Friday, February 21, 2014

Fighting Recessions: Monetary Policy and the Babysitting Co-op Crisis

During the Great Depression of the 1930s, the average income of an American family dropped by 40 percent from 1929 to 1932.  According to the Bureau of Labor Statistics, in our most recent recession, the number of job openings decreased by 44 percent and the resulting employment decline was greater than that of any recession in recent decades.  But what usually causes a recession, and how do we get out of it?

I’ll get to that in a minute.  But first, some background.

In 1977, Joan and Richard James Sweeney published an article in The Journal of Money, Credit and Banking titled “Monetary Theory and the Great Capitol Hill Baby Sitting Co-op Crisis.”  The point of the article was to explain how economies can find themselves in a recession by drawing an analogy to—you guessed it—a babysitting co-op.  This allegory, popularized in “Peddling Prosperity” by Princeton Economist and New York Times columnist Paul Krugman, is admittedly simpler than the complex economy we actually experience.  But sometimes understanding more sophisticated concepts means first building an intuitive framework—the same way architects use models to communicate design ideas to clients.

The story, by the way, also happens to be true.  The Sweeney’s write that while living in Washington D.C., they joined a babysitting co-op—an association of couples whose members agreed to babysit each other’s children some nights, knowing that other couples would return the favor some other time.  To ensure that everyone did their fair share of babysitting, the co-op developed a “scrip” system using pieces of paper, where one unit of scrip would “pay” for one half-hour of babysitting.

But it wasn’t long before this system ran into trouble.  Most couples behaved the way you would expect them to—they saved up scrip by babysitting for others so that when they wanted to go out, they had enough to give to another couple. That meant that there needed to be a fairly large amount of scrip in circulation to make the whole thing work.  The problem was there wasn’t:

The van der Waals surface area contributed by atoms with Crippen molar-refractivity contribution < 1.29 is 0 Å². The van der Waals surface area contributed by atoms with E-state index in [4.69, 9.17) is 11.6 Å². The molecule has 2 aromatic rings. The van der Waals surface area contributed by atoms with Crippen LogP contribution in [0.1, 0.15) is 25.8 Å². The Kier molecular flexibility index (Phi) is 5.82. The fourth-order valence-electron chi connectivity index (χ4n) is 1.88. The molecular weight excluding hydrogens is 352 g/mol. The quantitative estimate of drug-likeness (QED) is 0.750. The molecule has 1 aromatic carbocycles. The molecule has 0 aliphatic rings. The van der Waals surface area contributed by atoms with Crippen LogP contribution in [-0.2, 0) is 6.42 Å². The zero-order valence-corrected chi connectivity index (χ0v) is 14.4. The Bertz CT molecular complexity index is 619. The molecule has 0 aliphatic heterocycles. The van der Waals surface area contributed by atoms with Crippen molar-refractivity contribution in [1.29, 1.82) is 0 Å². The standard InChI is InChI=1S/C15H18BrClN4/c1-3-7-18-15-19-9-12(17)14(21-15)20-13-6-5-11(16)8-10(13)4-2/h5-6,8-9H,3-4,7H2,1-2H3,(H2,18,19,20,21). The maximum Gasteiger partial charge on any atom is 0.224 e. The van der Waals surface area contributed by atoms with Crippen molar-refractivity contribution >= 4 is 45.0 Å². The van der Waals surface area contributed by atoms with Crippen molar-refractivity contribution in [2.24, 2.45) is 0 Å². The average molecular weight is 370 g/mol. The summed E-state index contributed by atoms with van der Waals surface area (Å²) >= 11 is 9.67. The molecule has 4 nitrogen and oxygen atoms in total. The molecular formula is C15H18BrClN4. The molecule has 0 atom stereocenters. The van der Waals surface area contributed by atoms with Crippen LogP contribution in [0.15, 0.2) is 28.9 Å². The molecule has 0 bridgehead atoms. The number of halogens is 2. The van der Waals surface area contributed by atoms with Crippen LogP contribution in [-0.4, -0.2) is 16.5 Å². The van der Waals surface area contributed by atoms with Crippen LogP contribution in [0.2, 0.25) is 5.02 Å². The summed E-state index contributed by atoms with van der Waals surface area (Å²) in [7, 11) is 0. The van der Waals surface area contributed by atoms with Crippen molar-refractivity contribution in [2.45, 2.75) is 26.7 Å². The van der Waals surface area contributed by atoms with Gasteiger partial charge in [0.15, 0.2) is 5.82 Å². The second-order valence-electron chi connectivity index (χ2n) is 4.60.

“There was so little scrip to go around that holders were reluctant to squander it by going out.  Those who wanted to go out but didn’t have scrip were desperate to get sitting jobs.  The scrip price of babysitting couldn’t adjust, and the shortage worsened.”

The Capitol Hill Babysitting Co-op was experiencing a recession—a general slowdown in the market for babysitting.

Notice that there was nothing inherently wrong with the underlying inputs in this babysitting economy. That is, there were plenty of couples who wanted to babysit and Washington D.C. didn’t suffer an earthquake, destroying the land and the homes in which babysitting took place.  Rather, the co-op didn’t have enough couples willing to go out and spend their scrip. 

The solution, as any economist will tell you, was simply to issue more scrip.  With couples’ desire to hoard scrip satisfied, more were willing to go out—and because one couple’s decision to go out meant another couple’s chance to babysit, this model economy soon recovered.

Like the babysitting co-op, the U.S. economy sometimes gets into trouble when people demand to hold more money.  To do so, people must reduce their spending on currently produced goods and services.  But since your spending is my income and my spending is your income, the effect of an aggregate reduction in spending is a general slowdown in economic activity. The solution, of course, is to increase the supply of money—and in the most recent recession, that’s precisely what our Chief Scrip Issuer, Federal Reserve Chairman Ben Bernanke, did. Here’s how it works.

When the Federal Reserve (or “Fed”) changes the supply of money in the economy, economists call that “monetary policy.” The Fed typically implements monetary policy by setting a target for the federal funds rate—the interest rate that banks charge each other on overnight loans.  To increase the money supply, the Fed lowers its target rate by buying securities—such as Treasury Bonds—from banks, adding money to their reserve accounts. Awash with cash, banks lower the interest rate they charge each other on overnight loans. This causes other interest rates to decrease as well, stimulating economic activity.

But of course—and you probably guessed this was coming—if it’s really this easy, why has the U.S. had such a difficult time getting out of its most recent recession? Well, it turns out that the Fed can only cut interest rates so far; in particular, it can’t cut them below zero.  Economists call this reaching the “zero lower bound,” and that’s precisely where the U.S. found itself in the most recent crisis.  So with the Fed unable to increase the money supply, what can we do?  I’ll save the answer to that question for a future post.

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